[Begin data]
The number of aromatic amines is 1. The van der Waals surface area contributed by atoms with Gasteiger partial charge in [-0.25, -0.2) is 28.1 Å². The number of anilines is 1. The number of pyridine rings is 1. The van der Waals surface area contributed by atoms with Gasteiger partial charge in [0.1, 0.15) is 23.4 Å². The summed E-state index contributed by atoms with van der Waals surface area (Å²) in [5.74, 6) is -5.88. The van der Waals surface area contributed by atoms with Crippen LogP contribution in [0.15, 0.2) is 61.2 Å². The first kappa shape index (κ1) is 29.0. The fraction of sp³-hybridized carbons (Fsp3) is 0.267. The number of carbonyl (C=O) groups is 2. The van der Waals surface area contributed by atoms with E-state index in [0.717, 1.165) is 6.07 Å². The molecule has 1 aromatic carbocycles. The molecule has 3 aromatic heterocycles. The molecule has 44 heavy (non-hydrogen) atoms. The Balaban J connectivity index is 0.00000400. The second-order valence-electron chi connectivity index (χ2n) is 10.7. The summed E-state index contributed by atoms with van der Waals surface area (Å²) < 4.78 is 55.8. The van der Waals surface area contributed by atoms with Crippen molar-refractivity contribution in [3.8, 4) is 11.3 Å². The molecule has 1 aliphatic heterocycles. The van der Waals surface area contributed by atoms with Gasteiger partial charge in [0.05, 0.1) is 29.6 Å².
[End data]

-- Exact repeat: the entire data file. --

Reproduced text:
The number of aromatic amines is 1. The van der Waals surface area contributed by atoms with Gasteiger partial charge in [-0.25, -0.2) is 28.1 Å². The number of anilines is 1. The number of pyridine rings is 1. The van der Waals surface area contributed by atoms with Gasteiger partial charge in [0.1, 0.15) is 23.4 Å². The summed E-state index contributed by atoms with van der Waals surface area (Å²) in [5.74, 6) is -5.88. The van der Waals surface area contributed by atoms with Crippen LogP contribution in [0.15, 0.2) is 61.2 Å². The first kappa shape index (κ1) is 29.0. The fraction of sp³-hybridized carbons (Fsp3) is 0.267. The number of carbonyl (C=O) groups is 2. The van der Waals surface area contributed by atoms with E-state index in [0.717, 1.165) is 6.07 Å². The molecule has 1 aromatic carbocycles. The molecule has 3 aromatic heterocycles. The molecule has 44 heavy (non-hydrogen) atoms. The Balaban J connectivity index is 0.00000400. The second-order valence-electron chi connectivity index (χ2n) is 10.7. The summed E-state index contributed by atoms with van der Waals surface area (Å²) < 4.78 is 55.8. The van der Waals surface area contributed by atoms with Crippen molar-refractivity contribution in [3.8, 4) is 11.3 Å². The molecule has 1 aliphatic heterocycles. The van der Waals surface area contributed by atoms with Gasteiger partial charge in [0.05, 0.1) is 29.6 Å².